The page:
Speechless: a Wordless Opera
A groundbreaking work such as this in new Australian music is as rare as a straight answer from a politician.
With Speechless, award-winning Australian composer Cat Hope has created an opera unlike any other. I had the privilege of attending the first public viewing of her composition’s workshop on Friday 28 July in Port Adelaide. Speechless was produced by Annalisa Oxenburgh of Tura Music, a Perth-based production house for new music and sound art. The workshop was part of an Incubator Residency Program hosted by Vitalstatistix, a South Australian contemporary arts organisation.
It was a long journey for Hope to present this work to the public. Oxenburgh stated, “We’ve worked with Cat over the past three years, raising money to make this workshop possible. Towards the end of last year, Emma and the fantastic team here at Vitalstatistix came on board as our partner in this workshop and the real journey began there.”
Speechless gives a voice to the voiceless. Inspired by the 2014 Human Rights Commission report, The Forgotten Children: National Inquiry into Children in Immigration Detention, it is the composer’s response to many current affairs issues. Her admitted helplessness regarding asylum seekers, the indigenous, inequality, and domestic violence manifests in this moving work.
“It was never my intention to speak on behalf of anyone other than myself.”
Hope describes music as an abstract art and her treatment of the delicate subject matter is profound, courageous, and inspiring. In her opening address, Hope asserted, “This is my attempt to acknowledge or grapple with these issues and I’m not intending to speak for anyone. This is more my own personal response to a world where I feel like it’s out of my hands, and a lot of things are being done in my own name that I don’t agree with.”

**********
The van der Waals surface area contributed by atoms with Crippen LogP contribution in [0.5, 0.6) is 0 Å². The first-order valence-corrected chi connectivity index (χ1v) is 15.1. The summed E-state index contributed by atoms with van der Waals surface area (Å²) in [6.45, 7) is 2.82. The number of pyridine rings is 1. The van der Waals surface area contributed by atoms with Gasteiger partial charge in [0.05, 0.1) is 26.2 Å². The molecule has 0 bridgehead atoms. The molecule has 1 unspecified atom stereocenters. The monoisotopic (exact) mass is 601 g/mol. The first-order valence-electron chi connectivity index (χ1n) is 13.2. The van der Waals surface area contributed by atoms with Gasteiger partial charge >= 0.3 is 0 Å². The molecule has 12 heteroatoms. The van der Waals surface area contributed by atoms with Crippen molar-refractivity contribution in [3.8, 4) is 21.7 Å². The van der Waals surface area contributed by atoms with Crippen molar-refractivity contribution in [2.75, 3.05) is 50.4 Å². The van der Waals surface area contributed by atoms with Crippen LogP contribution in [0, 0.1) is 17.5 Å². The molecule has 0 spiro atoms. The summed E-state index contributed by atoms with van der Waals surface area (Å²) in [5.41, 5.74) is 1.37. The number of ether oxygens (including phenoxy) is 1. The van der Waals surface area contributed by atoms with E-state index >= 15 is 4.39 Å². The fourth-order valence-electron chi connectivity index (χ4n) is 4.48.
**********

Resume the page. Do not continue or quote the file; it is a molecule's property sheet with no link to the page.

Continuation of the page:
Hope would have Meghan Trainor grinning as she too was ‘all about that bass’. Composed for the Australian Bass Orchestra, choir, and four vocal soloists, it followed an operatic structure, but that was the extent of it. The workshop was conducted by Music Director, Aaron Wyatt and showcased new music in its truest sense. Everything was experimental including the use of graphic notation projected onto a screen and tracked in real time by the Decibel ScorePlayer. Guy Smith cleverly designed sound, and tablet computer technology substituted the traditional paper score.
The composer wanted the musicians and viewers to access the themes of the Human Rights Commission’s 2014 report through this adaptation. When explaining the impetus behind the graphic notation and choice of instrumentation, Hope stated in her programme, “I decided to use elements of the text, drawings, tables, maps and even design elements of the document in the construction of my graphic score. I could use my work with drone, noise, improvisation and experimental notation to create a work that used the document, without making a preachy experience.”
The lack of discernable patterns in the score was challenging to a conditioned brain. I made an effort to ignore everything I thought I knew about opera and how singers sing; perhaps there are parallels to draw given that we may think we understand the plight or motivations of the oppressed when we can only understand things by means of our own experience.
To say I was captivated by the rationale and the execution of this workshop performance is an understatement. Befitting its name, it is the rare piece that elevates a viewer to a higher state of consciousness. I felt honoured to be witnessing the birth of something new and visceral. From the first notes of the overture, an ambience filled the room signaling at me to leave any logic at the door and listen with my heart.
The wordlessness of the opera was the least of the many aspects, which challenged me while being immersed in this composition. The music brought me into the world of the oppressed and often forgotten members of our human race. The wails and whispers of the voiceless were magnified through melancholy drones of cellos, the glassy pizzicati of the harp and the eerie murmurs and snarls of the choir.
Her work is unfinished and the final product remains to be seen. Nevertheless, Hope proved through her workshop that when all words fail, music speaks.